In a case that was first spotlighted by Eric Troutman at TCPAWorld.com, a District Court judge in Ohio has granted a plaintiff’s motion for summary judgment and awarded it $122,500 after he was contacted by a debt collector 245 times during a 4 1/2-month span, even though the creditor never communicated to the collector that the plaintiff had revoked consent to be contacted.
A copy of the ruling in the case of Ramsey v. Receivables Performance Management can be accessed by clicking here.
The plaintiff became his father’s guardian and had his father move into a trailer that the plaintiff kept on his property. The father ordered $1,174.19 worth of on-demand movies without the plaintiff’s consent. The cable provider sent a letter to the plaintiff seeking to collect on the balance. The plaintiff canceled his service, but later reactivated it. The cable provider continued to contact the plaintiff about the original debt. The plaintiff told the provider on the calls and sent a letter revoking consent to be contacted. The plaintiff later became delinquent on the reactivated account as well. The provider placed both accounts with the defendant, but did not tell the defendant that the plaintiff had revoked consent to be contacted. The defendant called the plaintiff’s cell phone 245 times between Feb. 20, 2015 and July 7, 2015 seeking to collect on the debt.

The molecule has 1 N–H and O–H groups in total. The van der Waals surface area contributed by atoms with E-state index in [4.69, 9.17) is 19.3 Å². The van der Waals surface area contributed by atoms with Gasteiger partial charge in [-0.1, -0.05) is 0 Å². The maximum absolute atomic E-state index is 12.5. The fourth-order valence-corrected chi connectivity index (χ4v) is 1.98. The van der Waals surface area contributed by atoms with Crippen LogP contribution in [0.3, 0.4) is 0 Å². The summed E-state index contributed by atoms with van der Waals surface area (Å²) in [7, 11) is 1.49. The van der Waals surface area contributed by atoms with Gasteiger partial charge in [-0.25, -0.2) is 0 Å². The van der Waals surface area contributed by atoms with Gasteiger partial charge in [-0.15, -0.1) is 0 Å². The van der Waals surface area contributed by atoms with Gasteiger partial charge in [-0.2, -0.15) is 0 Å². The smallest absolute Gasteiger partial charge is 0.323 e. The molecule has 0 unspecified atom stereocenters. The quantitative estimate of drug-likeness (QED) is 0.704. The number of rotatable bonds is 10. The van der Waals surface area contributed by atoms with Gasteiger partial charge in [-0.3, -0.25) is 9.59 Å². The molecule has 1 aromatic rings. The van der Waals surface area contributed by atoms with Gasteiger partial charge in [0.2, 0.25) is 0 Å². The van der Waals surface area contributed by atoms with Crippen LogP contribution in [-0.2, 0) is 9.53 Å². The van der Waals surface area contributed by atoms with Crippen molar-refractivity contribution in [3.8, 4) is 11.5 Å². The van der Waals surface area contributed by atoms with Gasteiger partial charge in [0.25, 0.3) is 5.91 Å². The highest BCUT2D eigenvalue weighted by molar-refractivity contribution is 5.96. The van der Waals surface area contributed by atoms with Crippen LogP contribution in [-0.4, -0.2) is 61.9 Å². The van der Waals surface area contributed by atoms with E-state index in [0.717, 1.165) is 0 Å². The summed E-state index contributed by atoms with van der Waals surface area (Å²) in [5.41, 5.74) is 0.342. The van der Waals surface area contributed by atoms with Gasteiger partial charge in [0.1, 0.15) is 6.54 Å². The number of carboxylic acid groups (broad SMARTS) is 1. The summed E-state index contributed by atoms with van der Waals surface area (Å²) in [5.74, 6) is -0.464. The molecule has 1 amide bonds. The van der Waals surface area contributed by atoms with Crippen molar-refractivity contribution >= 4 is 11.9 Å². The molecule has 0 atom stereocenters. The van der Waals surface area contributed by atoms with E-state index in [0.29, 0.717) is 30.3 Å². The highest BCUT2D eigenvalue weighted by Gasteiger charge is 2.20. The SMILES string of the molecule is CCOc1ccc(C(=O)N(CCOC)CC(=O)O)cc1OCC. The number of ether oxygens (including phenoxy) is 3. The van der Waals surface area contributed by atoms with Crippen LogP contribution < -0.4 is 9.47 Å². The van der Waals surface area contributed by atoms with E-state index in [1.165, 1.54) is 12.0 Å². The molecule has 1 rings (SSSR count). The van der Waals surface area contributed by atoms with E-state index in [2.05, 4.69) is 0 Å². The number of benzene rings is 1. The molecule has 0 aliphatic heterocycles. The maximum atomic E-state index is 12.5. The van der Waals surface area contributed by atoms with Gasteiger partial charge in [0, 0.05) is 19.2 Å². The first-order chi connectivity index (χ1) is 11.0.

The judge first determined that the system used by the defendant met the Sixth Circuit’s definition of an automated telephone dialing system under the TCPA. The defendant attempted to argue that it had consent to contact the plaintiff because it used the number it was provided by the cable company. The defendant also attempted to argue an agency relationship existed between itself and the cable company. But Judge Matthew McFarland of the District Court for the Southern District of Ohio, relied on FCC guidance that “clearly” indicates the caller remains liable for TCPA violations even if it has relied on a third-party’s representation that consent exists.
“Instead of verifying with Windstream or Ramsey that it had the consumer’s prior express consent, RPM proceeded to make hundreds of autodialed calls in reliance upon the assumption it was in the clear,” Judge McFarland wrote. “The FCC has provided that, in this scenario, the caller remains liable for any TCPA violations that may result.”
In assessing the damages, Judge McFarland assessed a $500 fine for each of the 245 calls that were made to the plaintiff’s cell phone.